NEW YORK (TheStreet) -- The exposure of Europe's bad debts has damaged the reputation of the euro and opens the door for much greater losses if one of the larger economies, such as Spain or Italy, succumbs in a manner similar to Greece.
An announced bailout deal for Greece (in the form of bilateral loans) failed to spur an immediate euro rally, even after the German cabinet approved the deal. Previous bailout announcements spurred rallies that eventually turned back into pumpkins, and it's likely that investors have finally learned their lesson. Unless the Germans pass the bailout, there will be no bailout.
On that score,
Frankfurter Allgemeine Zeitung
has presented some conflicting opinions. On the one hand, the leadership of the German government is pushing forward with the deal, which should be voted on by Friday. However, the vote may not be an easy one, with the Social Democratic Party (SPD) looking for a transaction tax. Chancellor Angela Merkel, of the Christian Democrats (CDU) doesn't need the votes of the SPD, but she would like their support on such a major piece of legislation.
's cover shows a euro flag matchbook burning and a headline that says the continent is on the road to bankruptcy. German public opinion remains opposed to bailouts, and Merkel's position may cost her in this weekend's regional election.
Passage of the bailout seems very likely, but investors should be prepared that, in the unlikely event that the German government votes down the bailout, the euro could head into a tailspin. Even after the bailout passes, the euro may not rally right away.
There will be a constitutional challenge. Four professors have their paperwork prepared. The chances that they will win are also slim. Merkel claims that this is aid to save the euro, not Greece. Additionally, the vote is voluntary. It is likely that the bailout will pass this hurdle, and only then will the markets breathe a sigh of relief.
Don't expect a euro rally versus the U.S. dollar to turn into a bull market, however. While a short-term pop may be due, this will probably just interrupt the long-term weakening in the euro. The U.S. dollar weakened following the
's announcement of quantitative easing in 2009, designed to aid the mortgage market and banking system. Europe's aid package is far smaller, but the looming threat is large, with Spain as the greatest risk.
Along with the bailout are calls for a European rating agency. The Europeans are upset that the American rating agencies cut the credit ratings of Greece, Spain and Portugal in the midst of the crisis. Except, rather than blaming the American firms for being late with their ratings, rendering them essentially worthless, they blame them for causing the problem. If the Europeans think a rose by another name is not a rose, there will surely be another crisis.
For ETF investors, here's how to play the situation. Use any rally to exit eurozone ETFs.
iShares MSCI EMU Index
and the suite of eurozone country ETFs such as
iShares MSCI Spain
. A rally could be quite powerful in stocks, and short-term traders may try to play it, but investors should take it as a gift if they're underwater in Europe ETFs.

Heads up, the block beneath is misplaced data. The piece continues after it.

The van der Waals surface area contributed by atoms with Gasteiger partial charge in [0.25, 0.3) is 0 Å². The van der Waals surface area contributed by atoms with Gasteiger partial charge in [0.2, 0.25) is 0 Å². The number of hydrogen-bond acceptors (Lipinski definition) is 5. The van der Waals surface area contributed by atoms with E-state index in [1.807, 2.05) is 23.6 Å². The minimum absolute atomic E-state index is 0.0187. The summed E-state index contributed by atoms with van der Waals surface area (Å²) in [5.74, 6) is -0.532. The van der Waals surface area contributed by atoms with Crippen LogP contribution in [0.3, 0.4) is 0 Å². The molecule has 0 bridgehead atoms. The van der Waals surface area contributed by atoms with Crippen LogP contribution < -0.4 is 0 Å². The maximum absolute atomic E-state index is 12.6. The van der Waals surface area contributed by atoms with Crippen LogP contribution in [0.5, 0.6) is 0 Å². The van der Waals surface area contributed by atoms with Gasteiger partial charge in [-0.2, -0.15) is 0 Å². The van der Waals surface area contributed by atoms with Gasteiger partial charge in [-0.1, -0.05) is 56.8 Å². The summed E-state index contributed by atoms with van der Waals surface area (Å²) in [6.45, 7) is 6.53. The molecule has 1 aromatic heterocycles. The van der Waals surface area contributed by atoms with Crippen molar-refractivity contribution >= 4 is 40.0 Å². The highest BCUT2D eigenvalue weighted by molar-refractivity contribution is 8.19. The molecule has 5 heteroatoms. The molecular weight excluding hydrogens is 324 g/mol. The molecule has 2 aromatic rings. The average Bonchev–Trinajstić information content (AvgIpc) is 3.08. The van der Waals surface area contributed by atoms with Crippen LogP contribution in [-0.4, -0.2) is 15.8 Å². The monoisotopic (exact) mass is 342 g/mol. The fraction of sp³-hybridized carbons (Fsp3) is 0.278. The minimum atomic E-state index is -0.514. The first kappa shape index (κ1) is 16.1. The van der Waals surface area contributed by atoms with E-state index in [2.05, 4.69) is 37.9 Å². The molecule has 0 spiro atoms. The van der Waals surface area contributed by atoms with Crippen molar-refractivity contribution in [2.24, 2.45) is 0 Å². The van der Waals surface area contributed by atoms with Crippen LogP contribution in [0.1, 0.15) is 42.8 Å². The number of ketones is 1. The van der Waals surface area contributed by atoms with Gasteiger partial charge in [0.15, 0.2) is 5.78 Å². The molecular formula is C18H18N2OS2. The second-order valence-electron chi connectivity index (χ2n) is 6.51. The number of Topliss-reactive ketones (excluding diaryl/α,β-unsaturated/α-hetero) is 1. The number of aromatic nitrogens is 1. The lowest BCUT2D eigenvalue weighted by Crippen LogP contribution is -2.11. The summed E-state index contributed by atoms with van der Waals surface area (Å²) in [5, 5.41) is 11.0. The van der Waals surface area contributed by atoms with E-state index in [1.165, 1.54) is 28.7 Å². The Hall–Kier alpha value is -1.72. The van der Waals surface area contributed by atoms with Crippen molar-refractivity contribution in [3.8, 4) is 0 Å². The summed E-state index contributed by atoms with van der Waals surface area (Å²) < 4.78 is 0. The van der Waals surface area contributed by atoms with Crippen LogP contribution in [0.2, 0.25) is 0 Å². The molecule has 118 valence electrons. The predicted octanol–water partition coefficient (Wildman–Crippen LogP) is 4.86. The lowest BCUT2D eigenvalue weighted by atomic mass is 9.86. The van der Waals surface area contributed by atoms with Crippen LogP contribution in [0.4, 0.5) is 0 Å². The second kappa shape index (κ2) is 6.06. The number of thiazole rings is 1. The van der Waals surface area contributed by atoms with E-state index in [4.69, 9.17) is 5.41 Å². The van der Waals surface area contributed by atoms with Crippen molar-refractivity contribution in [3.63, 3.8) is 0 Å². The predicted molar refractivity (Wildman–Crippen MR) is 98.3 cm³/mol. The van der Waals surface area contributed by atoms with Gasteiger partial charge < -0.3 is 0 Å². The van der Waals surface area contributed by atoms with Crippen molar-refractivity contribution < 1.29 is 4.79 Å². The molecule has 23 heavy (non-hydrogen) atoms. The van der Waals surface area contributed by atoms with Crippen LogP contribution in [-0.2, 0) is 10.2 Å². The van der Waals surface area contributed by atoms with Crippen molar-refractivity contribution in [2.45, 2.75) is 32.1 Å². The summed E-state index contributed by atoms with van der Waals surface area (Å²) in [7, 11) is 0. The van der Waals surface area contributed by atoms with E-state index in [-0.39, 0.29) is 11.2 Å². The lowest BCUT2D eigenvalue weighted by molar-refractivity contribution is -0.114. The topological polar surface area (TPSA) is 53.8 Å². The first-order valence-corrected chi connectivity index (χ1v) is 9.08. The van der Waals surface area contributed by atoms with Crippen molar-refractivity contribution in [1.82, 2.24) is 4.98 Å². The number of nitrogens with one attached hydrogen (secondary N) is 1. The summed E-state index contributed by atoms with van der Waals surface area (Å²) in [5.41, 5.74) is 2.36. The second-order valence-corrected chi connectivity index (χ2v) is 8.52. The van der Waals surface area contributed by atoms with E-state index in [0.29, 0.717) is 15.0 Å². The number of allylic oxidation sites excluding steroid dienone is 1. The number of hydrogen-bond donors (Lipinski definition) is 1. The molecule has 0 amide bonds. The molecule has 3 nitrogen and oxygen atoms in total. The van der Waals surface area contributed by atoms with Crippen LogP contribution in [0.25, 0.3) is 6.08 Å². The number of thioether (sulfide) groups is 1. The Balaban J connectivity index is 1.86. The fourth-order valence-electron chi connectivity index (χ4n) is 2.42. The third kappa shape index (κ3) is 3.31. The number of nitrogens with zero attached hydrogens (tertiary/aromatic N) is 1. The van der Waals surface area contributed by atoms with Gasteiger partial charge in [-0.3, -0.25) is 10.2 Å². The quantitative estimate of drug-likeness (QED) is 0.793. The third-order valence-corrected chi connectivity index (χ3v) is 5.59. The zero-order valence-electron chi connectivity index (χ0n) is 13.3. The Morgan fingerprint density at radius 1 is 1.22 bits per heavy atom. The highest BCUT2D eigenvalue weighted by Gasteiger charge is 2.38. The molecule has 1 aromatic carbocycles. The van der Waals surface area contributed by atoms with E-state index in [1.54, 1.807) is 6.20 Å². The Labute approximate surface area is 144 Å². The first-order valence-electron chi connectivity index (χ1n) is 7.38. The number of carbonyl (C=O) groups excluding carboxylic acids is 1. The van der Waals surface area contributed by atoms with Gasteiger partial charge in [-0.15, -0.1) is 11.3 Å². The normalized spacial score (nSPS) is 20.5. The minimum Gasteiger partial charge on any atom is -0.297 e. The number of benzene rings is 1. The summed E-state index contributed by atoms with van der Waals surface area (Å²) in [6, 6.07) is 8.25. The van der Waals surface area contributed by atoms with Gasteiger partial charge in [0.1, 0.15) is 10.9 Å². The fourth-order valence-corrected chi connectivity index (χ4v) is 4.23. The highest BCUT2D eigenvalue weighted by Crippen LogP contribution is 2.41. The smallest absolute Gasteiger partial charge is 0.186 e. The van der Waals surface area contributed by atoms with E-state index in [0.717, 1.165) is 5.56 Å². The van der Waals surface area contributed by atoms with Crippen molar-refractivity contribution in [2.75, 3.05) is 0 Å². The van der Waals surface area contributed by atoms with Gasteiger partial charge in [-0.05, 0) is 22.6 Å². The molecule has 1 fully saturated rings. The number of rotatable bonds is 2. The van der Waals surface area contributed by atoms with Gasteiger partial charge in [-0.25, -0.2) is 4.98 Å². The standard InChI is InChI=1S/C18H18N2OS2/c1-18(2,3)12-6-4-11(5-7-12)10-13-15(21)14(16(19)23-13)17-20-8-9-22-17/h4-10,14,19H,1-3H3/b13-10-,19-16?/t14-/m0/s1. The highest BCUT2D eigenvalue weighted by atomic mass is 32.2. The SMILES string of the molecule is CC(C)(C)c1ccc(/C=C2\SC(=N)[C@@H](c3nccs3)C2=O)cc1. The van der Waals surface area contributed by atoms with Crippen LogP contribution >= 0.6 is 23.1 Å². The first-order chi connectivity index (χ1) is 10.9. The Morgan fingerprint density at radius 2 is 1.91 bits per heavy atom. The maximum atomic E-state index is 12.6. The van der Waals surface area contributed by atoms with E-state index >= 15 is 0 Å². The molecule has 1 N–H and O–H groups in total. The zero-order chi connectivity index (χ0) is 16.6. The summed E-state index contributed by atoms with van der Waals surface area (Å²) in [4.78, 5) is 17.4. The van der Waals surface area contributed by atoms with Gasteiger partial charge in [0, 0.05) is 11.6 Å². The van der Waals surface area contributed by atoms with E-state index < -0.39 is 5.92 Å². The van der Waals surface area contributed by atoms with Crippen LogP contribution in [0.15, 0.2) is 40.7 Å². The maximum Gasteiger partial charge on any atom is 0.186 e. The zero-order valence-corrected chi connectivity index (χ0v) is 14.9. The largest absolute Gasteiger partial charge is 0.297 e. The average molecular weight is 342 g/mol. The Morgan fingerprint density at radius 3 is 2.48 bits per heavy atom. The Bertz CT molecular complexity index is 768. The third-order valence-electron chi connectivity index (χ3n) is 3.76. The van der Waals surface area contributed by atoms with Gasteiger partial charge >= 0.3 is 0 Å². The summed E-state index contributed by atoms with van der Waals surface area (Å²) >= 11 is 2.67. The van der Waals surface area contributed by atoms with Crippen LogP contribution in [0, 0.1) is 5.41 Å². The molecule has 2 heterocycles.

Investors looking for a currency play can wait for a rally before entering or adding to positions in
PowerShares DB U.S. Dollar Index Bullish Fund
. More aggressive investors may prefer
ProShares UltraShort Euro
Gold is likely to fall if investors become relaxed after the deal is approved. Fear helped push the metal higher even as the U.S. dollar gained strength versus the euro; and even if the U.S. dollar weakens versus the euro, gold may still fall in the short run. This may provide a good buying opportunity for long-term investors looking to add to or initiate positions in
SPDR Gold Shares
iShares Comex Gold
Finally, U.S. stocks are likely to benefit. They may underperform European shares during a short-term euro-fueled rally, but they will also rise as fear exits the market. Also, the U.S. benefits from the fact that confidence in Europe has been shaken. Relatively speaking, the U.S. still looks better today than it did six or eight months ago. Solid dividend paying companies found in
iShares Dow Jones Select Dividend Index
, or tech firms found in
, should do well.
The Greek debt crisis may be solved for now if the aid package is approved, but it would be incorrect to view this as the end of Europe's problems. In the near term, markets may respond positively, but in the intermediate to long term, there are likely to be more problems. Europe is not out of the woods yet.
-- Written by Don Dion in Williamstown, Mass.
At the time of publication, Dion was long iShares Comex Gold, iShares Dow Jones Select Dividend Index and PowerShares QQQ.
Don Dion is president and founder of
, a fee-based investment advisory firm to affluent individuals, families and nonprofit organizations, where he is responsible for setting investment policy, creating custom portfolios and overseeing the performance of client accounts. Founded in 1996 and based in Williamstown, Mass., Dion Money Management manages assets for clients in 49 states and 11 countries. Dion is a licensed attorney in Massachusetts and Maine and has more than 25 years' experience working in the financial markets, having founded and run two publicly traded companies before establishing Dion Money Management.
Dion also is publisher of the Fidelity Independent Adviser family of newsletters, which provides to a broad range of investors his commentary on the financial markets, with a specific emphasis on mutual funds and exchange-traded funds. With more than 100,000 subscribers in the U.S. and 29 other countries, Fidelity Independent Adviser publishes six monthly newsletters and three weekly newsletters. Its flagship publication, Fidelity Independent Adviser, has been published monthly for 11 years and reaches 40,000 subscribers.